The Dilemma of Sierra Leone Exploitive Importers Cartel – Their role in impeding the Country’s Economic Development todate.


by Mahmud Tim Kargbo
14th September 2021

It’s a well-established fact that the government of Sierra Leone understands that trade contributes directly to poverty reduction by opening up new employment opportunities; for example, for agricultural producers, expanding export sectors and bringing about structural changes in the economy that increase employment of low-skilled, poor workers in the informal sector.

Years of modern days experience continue to teach us that the impact of trade on the economic development of a country goes beyond government, as trade normally accounts for more than 50% of a country’s Gross Domestic Product. In short, traders are expected to collaborate with the government in enhancing the development of a country.

In Sierra Leone, the role of these very exploitative importers cartel has always been the opposite when it comes to helping the government to achieve its social contract mandate with its people. This is especially true in the area of creating the conducive atmosphere for the bread and butter of the suffering majority that formed the bulk of the country’s population and who are prone to blackmailing tactics.

One significant area of concern is the lack of employment creation in the informal sector that has no finance or skills to attract lending from the financial system to import these commodities. The government of Sierra Leone, in its part, has always provided incentives to these importers to cushion the effect of financing the informal sector. Hence, the role of the importers should have been very clear to support the government in providing necessities of life for the suffering majority. However, the well-established importers’ cartel is well determined to ensure government do not realise its mandate by inflating the prices of essential commodities, thereby creating unnecessary pressure between the line Ministry or the government as a whole and the general public.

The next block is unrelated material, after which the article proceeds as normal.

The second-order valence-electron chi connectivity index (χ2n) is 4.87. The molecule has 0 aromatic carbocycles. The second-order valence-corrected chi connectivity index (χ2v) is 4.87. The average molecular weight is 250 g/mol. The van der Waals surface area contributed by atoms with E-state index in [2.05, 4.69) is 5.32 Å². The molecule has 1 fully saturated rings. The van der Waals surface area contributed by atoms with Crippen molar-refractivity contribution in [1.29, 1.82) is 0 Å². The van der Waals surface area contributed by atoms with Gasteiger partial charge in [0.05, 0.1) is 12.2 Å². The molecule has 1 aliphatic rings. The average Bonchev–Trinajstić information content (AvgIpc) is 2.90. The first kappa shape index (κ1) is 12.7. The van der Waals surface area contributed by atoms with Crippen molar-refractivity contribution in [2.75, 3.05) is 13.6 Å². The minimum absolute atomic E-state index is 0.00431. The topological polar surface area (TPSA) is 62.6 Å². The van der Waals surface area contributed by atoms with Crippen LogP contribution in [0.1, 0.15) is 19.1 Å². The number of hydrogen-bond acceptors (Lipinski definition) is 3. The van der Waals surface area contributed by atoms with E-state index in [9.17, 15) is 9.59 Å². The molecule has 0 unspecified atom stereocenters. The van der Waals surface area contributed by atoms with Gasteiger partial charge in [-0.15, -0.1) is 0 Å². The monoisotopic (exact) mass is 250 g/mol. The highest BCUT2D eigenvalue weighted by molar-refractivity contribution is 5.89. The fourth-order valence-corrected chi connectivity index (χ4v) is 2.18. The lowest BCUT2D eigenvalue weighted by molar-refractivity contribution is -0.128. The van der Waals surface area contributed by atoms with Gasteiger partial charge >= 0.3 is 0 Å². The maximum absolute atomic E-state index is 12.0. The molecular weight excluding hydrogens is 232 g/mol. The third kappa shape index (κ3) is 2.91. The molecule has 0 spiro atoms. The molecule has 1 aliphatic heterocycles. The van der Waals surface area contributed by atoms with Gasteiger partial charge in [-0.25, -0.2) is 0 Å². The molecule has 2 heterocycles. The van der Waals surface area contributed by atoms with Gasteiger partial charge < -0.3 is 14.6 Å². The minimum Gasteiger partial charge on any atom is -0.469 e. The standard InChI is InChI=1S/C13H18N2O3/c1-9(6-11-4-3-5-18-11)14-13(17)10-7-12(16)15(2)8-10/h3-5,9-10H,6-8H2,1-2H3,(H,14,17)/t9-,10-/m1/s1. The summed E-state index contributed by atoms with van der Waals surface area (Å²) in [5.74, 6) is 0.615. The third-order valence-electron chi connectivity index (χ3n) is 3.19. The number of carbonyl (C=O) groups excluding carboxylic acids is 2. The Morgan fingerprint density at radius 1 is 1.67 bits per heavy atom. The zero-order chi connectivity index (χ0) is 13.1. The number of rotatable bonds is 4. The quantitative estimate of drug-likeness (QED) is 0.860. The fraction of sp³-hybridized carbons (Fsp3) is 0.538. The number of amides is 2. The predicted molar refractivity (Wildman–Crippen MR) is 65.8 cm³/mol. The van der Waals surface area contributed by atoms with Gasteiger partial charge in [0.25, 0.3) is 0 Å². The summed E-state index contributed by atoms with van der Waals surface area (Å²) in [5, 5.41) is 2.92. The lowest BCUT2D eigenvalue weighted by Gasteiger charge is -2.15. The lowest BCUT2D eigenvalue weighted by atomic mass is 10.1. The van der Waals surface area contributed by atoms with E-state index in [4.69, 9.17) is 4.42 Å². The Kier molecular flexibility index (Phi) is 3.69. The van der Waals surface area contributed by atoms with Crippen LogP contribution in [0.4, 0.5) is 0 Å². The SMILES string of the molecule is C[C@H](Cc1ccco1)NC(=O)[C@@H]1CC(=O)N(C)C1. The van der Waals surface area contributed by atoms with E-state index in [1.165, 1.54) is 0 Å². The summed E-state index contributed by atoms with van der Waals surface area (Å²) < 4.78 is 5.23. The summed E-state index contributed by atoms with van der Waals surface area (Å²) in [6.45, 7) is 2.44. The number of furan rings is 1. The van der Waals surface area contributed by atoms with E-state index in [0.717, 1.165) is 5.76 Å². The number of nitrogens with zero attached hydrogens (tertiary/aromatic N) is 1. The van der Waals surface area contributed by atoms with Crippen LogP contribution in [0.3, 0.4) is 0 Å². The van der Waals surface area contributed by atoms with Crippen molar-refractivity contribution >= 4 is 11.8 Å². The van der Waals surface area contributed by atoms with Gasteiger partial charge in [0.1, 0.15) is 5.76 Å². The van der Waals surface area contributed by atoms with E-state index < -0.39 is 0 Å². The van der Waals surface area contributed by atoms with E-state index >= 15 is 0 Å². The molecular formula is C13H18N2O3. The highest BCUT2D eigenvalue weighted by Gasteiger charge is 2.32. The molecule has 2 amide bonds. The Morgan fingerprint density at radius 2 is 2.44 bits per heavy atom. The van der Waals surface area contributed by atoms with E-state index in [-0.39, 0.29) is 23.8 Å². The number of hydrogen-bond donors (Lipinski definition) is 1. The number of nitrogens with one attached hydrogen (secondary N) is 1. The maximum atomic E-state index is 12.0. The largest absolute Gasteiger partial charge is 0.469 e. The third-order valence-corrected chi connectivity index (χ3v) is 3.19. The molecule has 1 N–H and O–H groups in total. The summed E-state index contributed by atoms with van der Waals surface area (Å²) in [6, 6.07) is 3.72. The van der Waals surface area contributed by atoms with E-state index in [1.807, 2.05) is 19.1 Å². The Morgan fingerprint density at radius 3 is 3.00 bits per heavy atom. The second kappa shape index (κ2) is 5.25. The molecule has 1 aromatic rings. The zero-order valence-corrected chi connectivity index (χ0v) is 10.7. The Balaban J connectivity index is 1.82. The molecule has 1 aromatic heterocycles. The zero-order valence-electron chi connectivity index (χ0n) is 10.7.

One vivid example of this cartel extorting government for their personal benefits was concerning the government of Sierra Leone effort to stabilise prices during the early days of the covid-19 pandemic, in which the government granted the sum of Fifty Million United States Dollars ( $ 50,000,000) soft loans to these very exploitative importers cartel at 7% annualised for them to cushion the effect on its citizens, the result was over profiteering by this cartel which adds excessive suffering in the lives of the already suffering majority, thereby leading WFP and other UN agencies to describe Sierra Leone as one of the worst country’s sufferings from hunger, hence this cartel keeps making the government an easy target to blackmail.

Another exploitative move by this cartel over the years to date is the request for government waivers in order for them to have ease of business and help government realise its goals to provide bread and butter for all its national. Notwithstanding that, this exploitative cartel has led the government to lose millions of dollars on these waivers without corresponding impact of price reductions on these commodities for the suffering majority whom the government is determined to make their lives comfortable.

Losing millions of dollars in waivers, which the government could have used to develop other sectors, clearly shows that this cartel is ripping the government of its much-needed revenue for economic development. As a result of these revenues the government is losing from this very exploitative importers cartel, the government of Sierra Leone is now left with no choice, but constantly seeking loans or debt financing for its operations, hence an increase in the borrowing cost for the government.

In conclusion, the dilemma faced with the government is the lack of ability to curb this exploitative importers cartel without opening a pandora box that will inflame the problem with blackmailing tactics targeting the voting majority who are poor and vulnerable and can hardly afford a meal per day because of the exploitative actions of the importers’ cartel. This has led the government to always be at a knife-edge with this cartel, and hence the exploitative importers’ cartel members are the leading agents for regime change in the country.

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